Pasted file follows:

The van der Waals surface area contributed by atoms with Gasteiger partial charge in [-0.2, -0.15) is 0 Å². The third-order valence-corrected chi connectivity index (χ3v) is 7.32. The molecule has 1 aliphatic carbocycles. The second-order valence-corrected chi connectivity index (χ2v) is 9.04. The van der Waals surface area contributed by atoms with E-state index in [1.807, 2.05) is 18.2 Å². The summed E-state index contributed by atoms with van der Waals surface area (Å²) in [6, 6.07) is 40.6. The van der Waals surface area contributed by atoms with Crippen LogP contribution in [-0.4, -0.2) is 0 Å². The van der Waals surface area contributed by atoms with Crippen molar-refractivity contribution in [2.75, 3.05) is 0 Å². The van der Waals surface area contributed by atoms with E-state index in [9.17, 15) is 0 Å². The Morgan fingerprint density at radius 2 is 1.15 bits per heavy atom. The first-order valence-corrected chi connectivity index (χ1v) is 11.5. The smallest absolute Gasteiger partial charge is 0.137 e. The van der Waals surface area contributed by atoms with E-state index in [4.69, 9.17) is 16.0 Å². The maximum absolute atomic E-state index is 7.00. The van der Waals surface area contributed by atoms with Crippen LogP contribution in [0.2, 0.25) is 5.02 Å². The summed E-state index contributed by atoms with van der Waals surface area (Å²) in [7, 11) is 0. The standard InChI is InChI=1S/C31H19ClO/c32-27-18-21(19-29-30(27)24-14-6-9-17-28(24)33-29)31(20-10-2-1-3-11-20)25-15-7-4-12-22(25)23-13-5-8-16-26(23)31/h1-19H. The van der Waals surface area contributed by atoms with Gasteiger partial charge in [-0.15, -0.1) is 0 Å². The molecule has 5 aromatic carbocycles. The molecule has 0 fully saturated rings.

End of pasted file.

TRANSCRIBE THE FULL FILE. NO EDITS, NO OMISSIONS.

The van der Waals surface area contributed by atoms with Gasteiger partial charge in [-0.2, -0.15) is 0 Å². The third-order valence-corrected chi connectivity index (χ3v) is 7.32. The molecule has 1 aliphatic carbocycles. The second-order valence-corrected chi connectivity index (χ2v) is 9.04. The van der Waals surface area contributed by atoms with E-state index in [1.807, 2.05) is 18.2 Å². The summed E-state index contributed by atoms with van der Waals surface area (Å²) in [6, 6.07) is 40.6. The van der Waals surface area contributed by atoms with Crippen LogP contribution in [-0.4, -0.2) is 0 Å². The van der Waals surface area contributed by atoms with Crippen molar-refractivity contribution in [2.75, 3.05) is 0 Å². The van der Waals surface area contributed by atoms with E-state index in [9.17, 15) is 0 Å². The Morgan fingerprint density at radius 2 is 1.15 bits per heavy atom. The first-order valence-corrected chi connectivity index (χ1v) is 11.5. The smallest absolute Gasteiger partial charge is 0.137 e. The van der Waals surface area contributed by atoms with E-state index in [4.69, 9.17) is 16.0 Å². The maximum absolute atomic E-state index is 7.00. The van der Waals surface area contributed by atoms with Crippen LogP contribution in [0.2, 0.25) is 5.02 Å². The summed E-state index contributed by atoms with van der Waals surface area (Å²) in [7, 11) is 0. The standard InChI is InChI=1S/C31H19ClO/c32-27-18-21(19-29-30(27)24-14-6-9-17-28(24)33-29)31(20-10-2-1-3-11-20)25-15-7-4-12-22(25)23-13-5-8-16-26(23)31/h1-19H. The van der Waals surface area contributed by atoms with Gasteiger partial charge in [-0.15, -0.1) is 0 Å². The molecule has 5 aromatic carbocycles. The molecule has 0 fully saturated rings.